The CARES Act Makes Retirement Account Savings More Accessible

How the relaxed rules on retirement plans can help American workers.

By Steve Jones
Regional Director, Gulf Coast
Wealth Management
Private Client Group
Hilltop Securities Inc.

 

As the COVID-19 crisis continues to evolve, individuals and families of all income levels are concerned about their financial well-being. However, relief may be within reach. On March 27, 2020, President Trump signed into law the Coronavirus Aid, Relief, and Economic Security Act (CARES Act), the largest economic aid package in US history.

The CARES Act includes provisions that allow some investors earlier access to their retirement savings to help offset the financial consequences of COVID-19. For Americans with certain tax-advantaged retirement accounts—such as 401(k)s, 403(b)s, 457s, and Individual Retirement Accounts (IRA)—the new law makes it easier to withdraw funds and relaxes rules on early retirement distributions and loans.

Below are some key retirement-related provisions in the CARES Act that can help you ease the financial impact of COVID-19.

CARES Act Withdrawal Eligibility Requirements
While the CARES Act lets you access your retirement savings earlier if you currently have a tax-advantaged retirement account in place, you do have to meet specific criteria related to the COVID-19 pandemic and its rippling effects:

  • You, your spouse, or dependent is diagnosed with COVID-19.

  • You experience adverse financial consequences as a result of being quarantined, furloughed, laid off, having your work hours reduced, or a lack of accessible child care makes it impossible for you to work.

  • You are a business owner who was forced to close or reduce work hours as a result of COVID-19.

You should also consult your plan provider to confirm you’re eligible to withdraw from your retirement savings. Some providers may ask for additional verification to help ensure you receive your benefits without penalties.

Coronavirus-Related Distributions from Retirement Accounts
Under the CARES Act, if you’re considered a qualified individual and have a certain tax-advantaged retirement plan, you can take an early distribution from your retirement savings of up to $100,000 between January 1, 2020, and December 31, 2020.

Prior to the passage of the CARES Act, if you took early distributions before age 59 ½, you were typically subject to a 10 percent early withdrawal tax penalty. However, if you take Coronavirus-Related Distributions (CRDs) now, you’re exempt from penalties as well as the mandatory 20 percent tax withholding requirement that often applies to retirement plans.

Additionally, you have three years to return the withdrawn money into a retirement account before it’s recognized as income for tax purposes. If you’re unable to redeposit the funds within the three years, you’ll owe income tax on the CRD, but you’ll have the ability to pay it evenly over years 2020, 2021, and 2022.

Temporary Modifications to Retirement Account Loans
Before the CARES Act, you could borrow up to $50,000 or 50 percent of your vested balance, whichever was less. If you’re a qualifying retirement account holder, the new law doubles the loan limits between March 27, 2020, and September 23, 2020. During this 180-day period, you can borrow up to $100,000 or 100 percent of the vested balance, whichever is less.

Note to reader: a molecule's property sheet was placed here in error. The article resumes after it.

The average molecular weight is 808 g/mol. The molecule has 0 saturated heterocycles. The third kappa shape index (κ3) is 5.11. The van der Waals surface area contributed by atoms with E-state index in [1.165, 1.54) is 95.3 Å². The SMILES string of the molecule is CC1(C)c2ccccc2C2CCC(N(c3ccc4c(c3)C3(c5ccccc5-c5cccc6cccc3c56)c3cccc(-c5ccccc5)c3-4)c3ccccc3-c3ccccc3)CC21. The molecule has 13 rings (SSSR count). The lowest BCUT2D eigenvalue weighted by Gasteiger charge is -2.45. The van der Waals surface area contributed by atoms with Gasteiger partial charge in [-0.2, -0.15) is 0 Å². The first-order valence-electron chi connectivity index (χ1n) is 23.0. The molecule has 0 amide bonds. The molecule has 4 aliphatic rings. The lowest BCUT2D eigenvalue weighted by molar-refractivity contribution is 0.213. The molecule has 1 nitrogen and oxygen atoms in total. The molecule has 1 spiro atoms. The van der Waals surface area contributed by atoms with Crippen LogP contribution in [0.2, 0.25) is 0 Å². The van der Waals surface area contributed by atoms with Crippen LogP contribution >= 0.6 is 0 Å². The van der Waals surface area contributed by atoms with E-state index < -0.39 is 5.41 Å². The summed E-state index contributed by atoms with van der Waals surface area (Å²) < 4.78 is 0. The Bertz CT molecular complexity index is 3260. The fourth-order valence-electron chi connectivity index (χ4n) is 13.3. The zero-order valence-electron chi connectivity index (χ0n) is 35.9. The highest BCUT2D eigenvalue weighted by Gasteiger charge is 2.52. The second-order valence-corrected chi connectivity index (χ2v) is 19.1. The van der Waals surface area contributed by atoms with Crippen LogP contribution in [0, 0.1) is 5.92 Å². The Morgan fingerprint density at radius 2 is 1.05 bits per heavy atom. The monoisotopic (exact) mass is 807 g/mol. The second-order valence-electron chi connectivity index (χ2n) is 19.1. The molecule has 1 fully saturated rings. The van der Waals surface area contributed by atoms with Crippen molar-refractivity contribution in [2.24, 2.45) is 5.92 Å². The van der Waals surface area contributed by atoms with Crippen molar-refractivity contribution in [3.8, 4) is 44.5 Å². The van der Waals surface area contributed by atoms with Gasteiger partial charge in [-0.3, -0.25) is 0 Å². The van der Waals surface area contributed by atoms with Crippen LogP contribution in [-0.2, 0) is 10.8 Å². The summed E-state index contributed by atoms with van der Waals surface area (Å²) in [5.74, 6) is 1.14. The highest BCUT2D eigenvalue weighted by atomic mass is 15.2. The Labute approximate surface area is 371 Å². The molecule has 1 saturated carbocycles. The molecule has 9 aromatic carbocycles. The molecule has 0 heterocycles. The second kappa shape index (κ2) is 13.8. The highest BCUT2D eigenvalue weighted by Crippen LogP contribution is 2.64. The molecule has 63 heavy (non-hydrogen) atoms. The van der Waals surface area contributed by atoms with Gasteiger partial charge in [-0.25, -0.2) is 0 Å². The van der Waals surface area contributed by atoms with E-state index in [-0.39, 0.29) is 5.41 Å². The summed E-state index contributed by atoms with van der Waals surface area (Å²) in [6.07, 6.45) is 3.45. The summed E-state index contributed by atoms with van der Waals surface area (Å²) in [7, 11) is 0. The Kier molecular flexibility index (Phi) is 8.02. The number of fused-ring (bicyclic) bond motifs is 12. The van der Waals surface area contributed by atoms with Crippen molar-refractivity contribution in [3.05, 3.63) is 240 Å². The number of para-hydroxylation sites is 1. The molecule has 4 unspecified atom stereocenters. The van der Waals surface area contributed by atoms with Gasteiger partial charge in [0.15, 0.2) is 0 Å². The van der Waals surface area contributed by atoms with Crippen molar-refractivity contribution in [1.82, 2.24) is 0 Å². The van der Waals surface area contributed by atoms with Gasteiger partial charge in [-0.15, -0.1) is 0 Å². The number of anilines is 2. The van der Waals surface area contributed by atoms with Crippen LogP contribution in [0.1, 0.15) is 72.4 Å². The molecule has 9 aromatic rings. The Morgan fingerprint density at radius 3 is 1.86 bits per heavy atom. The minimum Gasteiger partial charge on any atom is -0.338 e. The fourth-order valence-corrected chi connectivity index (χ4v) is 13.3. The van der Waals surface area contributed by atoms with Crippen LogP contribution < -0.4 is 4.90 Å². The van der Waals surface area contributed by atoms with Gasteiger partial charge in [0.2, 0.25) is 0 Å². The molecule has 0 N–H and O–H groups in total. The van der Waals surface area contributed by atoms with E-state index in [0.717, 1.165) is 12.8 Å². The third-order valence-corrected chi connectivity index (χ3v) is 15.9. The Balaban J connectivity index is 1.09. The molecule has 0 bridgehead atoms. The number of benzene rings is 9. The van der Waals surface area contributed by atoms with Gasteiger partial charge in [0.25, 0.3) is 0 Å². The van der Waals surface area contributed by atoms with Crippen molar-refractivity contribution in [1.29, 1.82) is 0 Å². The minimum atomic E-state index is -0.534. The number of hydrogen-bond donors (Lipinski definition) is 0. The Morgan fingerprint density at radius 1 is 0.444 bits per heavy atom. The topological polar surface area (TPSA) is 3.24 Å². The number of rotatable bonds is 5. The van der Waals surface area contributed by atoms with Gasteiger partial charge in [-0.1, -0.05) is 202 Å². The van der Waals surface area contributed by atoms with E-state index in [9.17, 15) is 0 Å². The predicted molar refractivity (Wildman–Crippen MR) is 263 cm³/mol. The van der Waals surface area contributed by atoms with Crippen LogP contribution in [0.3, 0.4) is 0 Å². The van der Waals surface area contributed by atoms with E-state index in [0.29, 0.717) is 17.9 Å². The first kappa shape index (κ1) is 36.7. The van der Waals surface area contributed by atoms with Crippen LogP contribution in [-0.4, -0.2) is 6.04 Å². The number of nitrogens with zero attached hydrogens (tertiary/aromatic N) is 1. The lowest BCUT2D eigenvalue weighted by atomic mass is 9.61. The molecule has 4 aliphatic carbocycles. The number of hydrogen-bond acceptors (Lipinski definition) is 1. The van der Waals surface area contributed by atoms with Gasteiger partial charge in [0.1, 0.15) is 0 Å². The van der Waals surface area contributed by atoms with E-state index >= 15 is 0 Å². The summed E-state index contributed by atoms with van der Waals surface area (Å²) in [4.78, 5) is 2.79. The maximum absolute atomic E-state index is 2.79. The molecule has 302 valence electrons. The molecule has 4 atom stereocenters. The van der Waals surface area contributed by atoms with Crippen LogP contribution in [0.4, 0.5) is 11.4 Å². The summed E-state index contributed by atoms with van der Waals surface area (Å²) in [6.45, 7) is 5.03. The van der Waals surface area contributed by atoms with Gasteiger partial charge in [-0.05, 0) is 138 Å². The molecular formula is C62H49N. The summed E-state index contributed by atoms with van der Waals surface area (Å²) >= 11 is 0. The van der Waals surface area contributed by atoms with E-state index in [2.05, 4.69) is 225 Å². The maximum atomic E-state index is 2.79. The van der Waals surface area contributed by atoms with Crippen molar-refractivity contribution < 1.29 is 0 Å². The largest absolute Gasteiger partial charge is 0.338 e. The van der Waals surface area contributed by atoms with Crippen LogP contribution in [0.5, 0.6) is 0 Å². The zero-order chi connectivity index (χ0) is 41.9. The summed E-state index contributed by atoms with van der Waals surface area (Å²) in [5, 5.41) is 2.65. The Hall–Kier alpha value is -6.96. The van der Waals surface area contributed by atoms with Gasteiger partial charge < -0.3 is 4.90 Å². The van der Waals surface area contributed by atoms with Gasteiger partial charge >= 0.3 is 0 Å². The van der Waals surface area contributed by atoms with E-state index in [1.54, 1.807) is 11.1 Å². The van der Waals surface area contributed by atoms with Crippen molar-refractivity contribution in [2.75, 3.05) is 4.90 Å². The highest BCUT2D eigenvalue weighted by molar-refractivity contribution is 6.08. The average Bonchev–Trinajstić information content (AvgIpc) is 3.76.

Traditionally, if you took a loan out on your retirement account, you had five years to repay the full amount. Now you can forgo repayments in 2020 and begin the five-year repayment period in 2021, although interest may continue to accrue on delayed payments.

The extended payback period may be especially helpful if you’re working to regain financial stability. While the money you withdraw won’t be growing in your investment account, you should remember that you’re essentially returning the principal and much of the interest back to yourself.

Suspended RMDs for Retirement Savings Plans
Regardless of whether or not you’ve been impacted by COVID-19, the CARES Act waives the required minimum distribution (RMD) rules in 2020 if you’ve already been receiving RMDs or would have taken your first RMD in 2020.

It’s important to understand that RMDs are calculated using your age and the balance of your retirement account on Dec. 31 of the previous year. Because of the recent economic downturn, suspending mandatory RMDs in 2020 will allow invested funds to stabilize and help you avoid liquidating retirement savings in a time that could result in a loss.

Using Your Retirement Savings to Ease Financial Hardship
The economic impacts of COVID-19 are pushing many individuals and families to make difficult financial decisions just to stay afloat. The retirement-related provisions of the CARES Act aim to support struggling Americans with temporary financial relief as they get back on their feet. To learn more about how your retirement savings plan can help you ease financial hardship, find a HilltopSecurities financial professional near you or call 214.953.4000.


Hilltop Securities Inc. (HTS) is a registered broker-dealer, registered investment adviser, and municipal advisor firm that does not provide tax or legal advice. This material is not intended to replace the advice of a qualified tax professional. Before making any financial commitment, consult with your tax adviser. This information may not be duplicated or redistributed without prior consent of HTS. HTS is a wholly owned subsidiary of Hilltop Holdings, Inc. (NYSE: HTH) located at 1201 Elm Street, Suite 3500, Dallas, Texas 75270. Member: NYSE/FINRA/SIPC.


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